Niyazova's brother, Rustam, confirmed to RFE/RL's Uzbek Service that Niyazova will be put on trial.
Niyazova was detained crossing into Uzbekistan from Kyrgyzstan in December. Her computer and other material were confiscated.
"The investigation is over," Niyazova's brother said. "There will be a trial for violating two articles [of the criminal code] -- contraband and illegally crossing the border. There is also a third charge that could add three to five years to any sentence -- accepting money from a foreign country and working against the government. There is such an article [in the criminal code]. Now the court is reviewing the evidence in the case, then there will be a trial."
Niyazova was interviewing family members of victims of the May 2005 Andijon violence that left at least 189 people dead -- rights groups and witness testimony sugggested that hundreds died and that most were unarmed demonstrators.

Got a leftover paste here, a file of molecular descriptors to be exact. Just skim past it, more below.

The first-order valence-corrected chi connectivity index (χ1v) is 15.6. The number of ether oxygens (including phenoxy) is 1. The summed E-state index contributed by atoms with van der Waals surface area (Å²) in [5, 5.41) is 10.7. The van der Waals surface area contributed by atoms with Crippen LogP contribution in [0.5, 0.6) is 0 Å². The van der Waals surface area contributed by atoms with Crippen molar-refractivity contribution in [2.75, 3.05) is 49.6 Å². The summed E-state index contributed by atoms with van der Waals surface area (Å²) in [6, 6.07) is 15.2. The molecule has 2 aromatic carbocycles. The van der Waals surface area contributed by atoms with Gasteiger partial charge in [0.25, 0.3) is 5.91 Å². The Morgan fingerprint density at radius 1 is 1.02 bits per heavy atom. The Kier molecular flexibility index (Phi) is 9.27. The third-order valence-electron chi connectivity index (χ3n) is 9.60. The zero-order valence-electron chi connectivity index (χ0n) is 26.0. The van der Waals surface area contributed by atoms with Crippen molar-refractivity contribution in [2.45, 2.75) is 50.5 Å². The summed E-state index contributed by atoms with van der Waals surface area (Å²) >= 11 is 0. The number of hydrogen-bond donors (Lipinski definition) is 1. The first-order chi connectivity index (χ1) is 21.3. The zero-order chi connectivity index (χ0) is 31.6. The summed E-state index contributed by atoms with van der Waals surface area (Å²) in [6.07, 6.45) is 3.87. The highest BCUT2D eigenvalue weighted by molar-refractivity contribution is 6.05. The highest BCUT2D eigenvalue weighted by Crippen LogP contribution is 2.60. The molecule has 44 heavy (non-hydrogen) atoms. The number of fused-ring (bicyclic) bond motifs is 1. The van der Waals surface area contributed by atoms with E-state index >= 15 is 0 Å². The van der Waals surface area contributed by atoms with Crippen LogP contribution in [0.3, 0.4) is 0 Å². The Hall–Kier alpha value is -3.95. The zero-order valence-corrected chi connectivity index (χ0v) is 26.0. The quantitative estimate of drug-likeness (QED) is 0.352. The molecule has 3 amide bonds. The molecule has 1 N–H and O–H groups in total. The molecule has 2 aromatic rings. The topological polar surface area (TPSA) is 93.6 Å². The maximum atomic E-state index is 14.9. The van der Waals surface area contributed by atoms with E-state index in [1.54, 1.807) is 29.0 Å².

Some of those Niyazova interviewed have been tied by Uzbek authorities to banned religious groups.
International rights organizations have reported on Niyazova's case and called on Uzbek authorities to release her.
Many of those same groups accuse Uzbekistan of routinely infringing rights to keep a tight lid on political expression.
Ukrainian journalists demonstrating against censorship in December 2006 (RFE/RL)
'DOMINO EFFECT.' Two experts with the Committee to Protect Journalists told an RFE/RL-Radio Free Asia briefing on February 6 that their organization is concerned Russia's increasingly restrictive media environment is being copied by other countries in the CIS.
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